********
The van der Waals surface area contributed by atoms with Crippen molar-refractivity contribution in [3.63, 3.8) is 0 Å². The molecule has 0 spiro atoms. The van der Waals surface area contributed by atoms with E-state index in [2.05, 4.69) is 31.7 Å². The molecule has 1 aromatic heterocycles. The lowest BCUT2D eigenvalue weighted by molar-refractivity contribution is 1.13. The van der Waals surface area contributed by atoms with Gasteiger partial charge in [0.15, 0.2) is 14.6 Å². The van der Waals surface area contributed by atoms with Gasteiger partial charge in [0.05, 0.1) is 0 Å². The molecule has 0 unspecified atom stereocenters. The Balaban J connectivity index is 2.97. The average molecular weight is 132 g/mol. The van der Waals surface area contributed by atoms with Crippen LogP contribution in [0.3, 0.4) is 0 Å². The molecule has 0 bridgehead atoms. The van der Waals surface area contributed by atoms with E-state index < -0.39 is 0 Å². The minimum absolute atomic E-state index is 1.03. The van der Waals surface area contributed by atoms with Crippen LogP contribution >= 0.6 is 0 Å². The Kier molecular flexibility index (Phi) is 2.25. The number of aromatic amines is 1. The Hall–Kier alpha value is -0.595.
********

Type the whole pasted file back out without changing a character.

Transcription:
The van der Waals surface area contributed by atoms with Crippen molar-refractivity contribution in [3.63, 3.8) is 0 Å². The molecule has 0 spiro atoms. The van der Waals surface area contributed by atoms with E-state index in [2.05, 4.69) is 31.7 Å². The molecule has 1 aromatic heterocycles. The lowest BCUT2D eigenvalue weighted by molar-refractivity contribution is 1.13. The van der Waals surface area contributed by atoms with Gasteiger partial charge in [0.15, 0.2) is 14.6 Å². The van der Waals surface area contributed by atoms with Gasteiger partial charge in [0.05, 0.1) is 0 Å². The molecule has 0 unspecified atom stereocenters. The Balaban J connectivity index is 2.97. The average molecular weight is 132 g/mol. The van der Waals surface area contributed by atoms with Crippen LogP contribution in [0.3, 0.4) is 0 Å². The molecule has 0 bridgehead atoms. The van der Waals surface area contributed by atoms with E-state index < -0.39 is 0 Å². The minimum absolute atomic E-state index is 1.03. The van der Waals surface area contributed by atoms with Crippen LogP contribution >= 0.6 is 0 Å². The Kier molecular flexibility index (Phi) is 2.25. The number of aromatic amines is 1. The Hall–Kier alpha value is -0.595.